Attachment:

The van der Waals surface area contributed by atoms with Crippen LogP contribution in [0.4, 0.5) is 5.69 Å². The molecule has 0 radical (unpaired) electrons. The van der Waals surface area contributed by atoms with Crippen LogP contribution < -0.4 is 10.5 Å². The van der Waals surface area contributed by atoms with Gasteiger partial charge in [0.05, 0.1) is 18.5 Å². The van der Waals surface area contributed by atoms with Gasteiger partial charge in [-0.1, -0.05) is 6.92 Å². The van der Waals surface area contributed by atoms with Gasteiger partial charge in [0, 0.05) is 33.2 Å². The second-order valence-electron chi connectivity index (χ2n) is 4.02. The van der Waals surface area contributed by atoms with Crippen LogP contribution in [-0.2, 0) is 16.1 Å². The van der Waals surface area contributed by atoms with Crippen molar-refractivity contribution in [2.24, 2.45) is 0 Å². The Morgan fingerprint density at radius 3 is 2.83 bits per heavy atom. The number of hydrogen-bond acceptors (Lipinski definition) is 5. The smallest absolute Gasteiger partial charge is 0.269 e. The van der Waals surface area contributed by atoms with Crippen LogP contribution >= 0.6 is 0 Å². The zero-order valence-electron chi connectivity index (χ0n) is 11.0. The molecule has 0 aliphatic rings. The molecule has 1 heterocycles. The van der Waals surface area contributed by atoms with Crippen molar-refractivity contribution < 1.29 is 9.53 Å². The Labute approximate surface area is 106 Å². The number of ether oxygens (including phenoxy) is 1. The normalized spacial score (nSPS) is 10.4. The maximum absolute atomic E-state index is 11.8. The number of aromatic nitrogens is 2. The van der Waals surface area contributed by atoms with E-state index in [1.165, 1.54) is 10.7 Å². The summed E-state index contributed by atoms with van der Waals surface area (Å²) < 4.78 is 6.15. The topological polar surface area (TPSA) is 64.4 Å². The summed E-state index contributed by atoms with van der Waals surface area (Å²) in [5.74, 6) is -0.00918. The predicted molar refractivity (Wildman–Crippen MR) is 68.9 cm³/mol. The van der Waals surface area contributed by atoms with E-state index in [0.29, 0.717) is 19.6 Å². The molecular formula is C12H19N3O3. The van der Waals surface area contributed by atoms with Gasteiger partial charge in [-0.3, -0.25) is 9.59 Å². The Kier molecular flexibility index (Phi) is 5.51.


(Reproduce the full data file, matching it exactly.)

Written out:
The van der Waals surface area contributed by atoms with Crippen LogP contribution in [0.4, 0.5) is 5.69 Å². The molecule has 0 radical (unpaired) electrons. The van der Waals surface area contributed by atoms with Crippen LogP contribution < -0.4 is 10.5 Å². The van der Waals surface area contributed by atoms with Gasteiger partial charge in [0.05, 0.1) is 18.5 Å². The van der Waals surface area contributed by atoms with Gasteiger partial charge in [-0.1, -0.05) is 6.92 Å². The van der Waals surface area contributed by atoms with Gasteiger partial charge in [0, 0.05) is 33.2 Å². The second-order valence-electron chi connectivity index (χ2n) is 4.02. The van der Waals surface area contributed by atoms with Crippen LogP contribution in [-0.2, 0) is 16.1 Å². The van der Waals surface area contributed by atoms with Crippen molar-refractivity contribution in [2.24, 2.45) is 0 Å². The Morgan fingerprint density at radius 3 is 2.83 bits per heavy atom. The number of hydrogen-bond acceptors (Lipinski definition) is 5. The smallest absolute Gasteiger partial charge is 0.269 e. The van der Waals surface area contributed by atoms with Crippen LogP contribution >= 0.6 is 0 Å². The zero-order valence-electron chi connectivity index (χ0n) is 11.0. The molecule has 0 aliphatic rings. The molecule has 1 heterocycles. The van der Waals surface area contributed by atoms with Crippen molar-refractivity contribution < 1.29 is 9.53 Å². The Labute approximate surface area is 106 Å². The number of ether oxygens (including phenoxy) is 1. The normalized spacial score (nSPS) is 10.4. The maximum absolute atomic E-state index is 11.8. The number of aromatic nitrogens is 2. The van der Waals surface area contributed by atoms with E-state index in [1.165, 1.54) is 10.7 Å². The summed E-state index contributed by atoms with van der Waals surface area (Å²) < 4.78 is 6.15. The topological polar surface area (TPSA) is 64.4 Å². The summed E-state index contributed by atoms with van der Waals surface area (Å²) in [5.74, 6) is -0.00918. The predicted molar refractivity (Wildman–Crippen MR) is 68.9 cm³/mol. The van der Waals surface area contributed by atoms with E-state index in [0.29, 0.717) is 19.6 Å². The molecular formula is C12H19N3O3. The van der Waals surface area contributed by atoms with Gasteiger partial charge in [-0.3, -0.25) is 9.59 Å². The Kier molecular flexibility index (Phi) is 5.51.